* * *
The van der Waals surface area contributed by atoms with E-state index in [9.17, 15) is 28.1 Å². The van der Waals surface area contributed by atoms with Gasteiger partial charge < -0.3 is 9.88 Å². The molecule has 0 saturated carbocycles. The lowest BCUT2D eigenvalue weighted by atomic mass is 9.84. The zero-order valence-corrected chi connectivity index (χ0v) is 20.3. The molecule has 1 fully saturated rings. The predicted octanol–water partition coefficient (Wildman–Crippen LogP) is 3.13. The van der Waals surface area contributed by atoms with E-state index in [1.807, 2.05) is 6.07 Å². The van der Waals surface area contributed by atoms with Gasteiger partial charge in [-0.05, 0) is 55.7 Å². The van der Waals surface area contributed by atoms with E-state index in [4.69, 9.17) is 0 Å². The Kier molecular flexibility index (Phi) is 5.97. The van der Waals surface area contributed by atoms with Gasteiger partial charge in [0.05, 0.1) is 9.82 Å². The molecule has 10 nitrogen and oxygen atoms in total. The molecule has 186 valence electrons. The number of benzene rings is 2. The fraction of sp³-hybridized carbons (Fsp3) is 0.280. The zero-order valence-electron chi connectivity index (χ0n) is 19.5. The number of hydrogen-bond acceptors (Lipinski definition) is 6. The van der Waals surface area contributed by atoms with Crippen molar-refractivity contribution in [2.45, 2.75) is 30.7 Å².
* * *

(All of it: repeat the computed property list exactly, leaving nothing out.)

The van der Waals surface area contributed by atoms with E-state index in [9.17, 15) is 28.1 Å². The van der Waals surface area contributed by atoms with Gasteiger partial charge < -0.3 is 9.88 Å². The molecule has 0 saturated carbocycles. The lowest BCUT2D eigenvalue weighted by atomic mass is 9.84. The zero-order valence-corrected chi connectivity index (χ0v) is 20.3. The molecule has 1 fully saturated rings. The predicted octanol–water partition coefficient (Wildman–Crippen LogP) is 3.13. The van der Waals surface area contributed by atoms with E-state index in [1.807, 2.05) is 6.07 Å². The van der Waals surface area contributed by atoms with Gasteiger partial charge in [-0.05, 0) is 55.7 Å². The van der Waals surface area contributed by atoms with E-state index in [4.69, 9.17) is 0 Å². The Kier molecular flexibility index (Phi) is 5.97. The van der Waals surface area contributed by atoms with Gasteiger partial charge in [0.05, 0.1) is 9.82 Å². The molecule has 10 nitrogen and oxygen atoms in total. The molecule has 186 valence electrons. The number of benzene rings is 2. The fraction of sp³-hybridized carbons (Fsp3) is 0.280. The zero-order valence-electron chi connectivity index (χ0n) is 19.5. The number of hydrogen-bond acceptors (Lipinski definition) is 6. The van der Waals surface area contributed by atoms with Crippen molar-refractivity contribution in [2.45, 2.75) is 30.7 Å².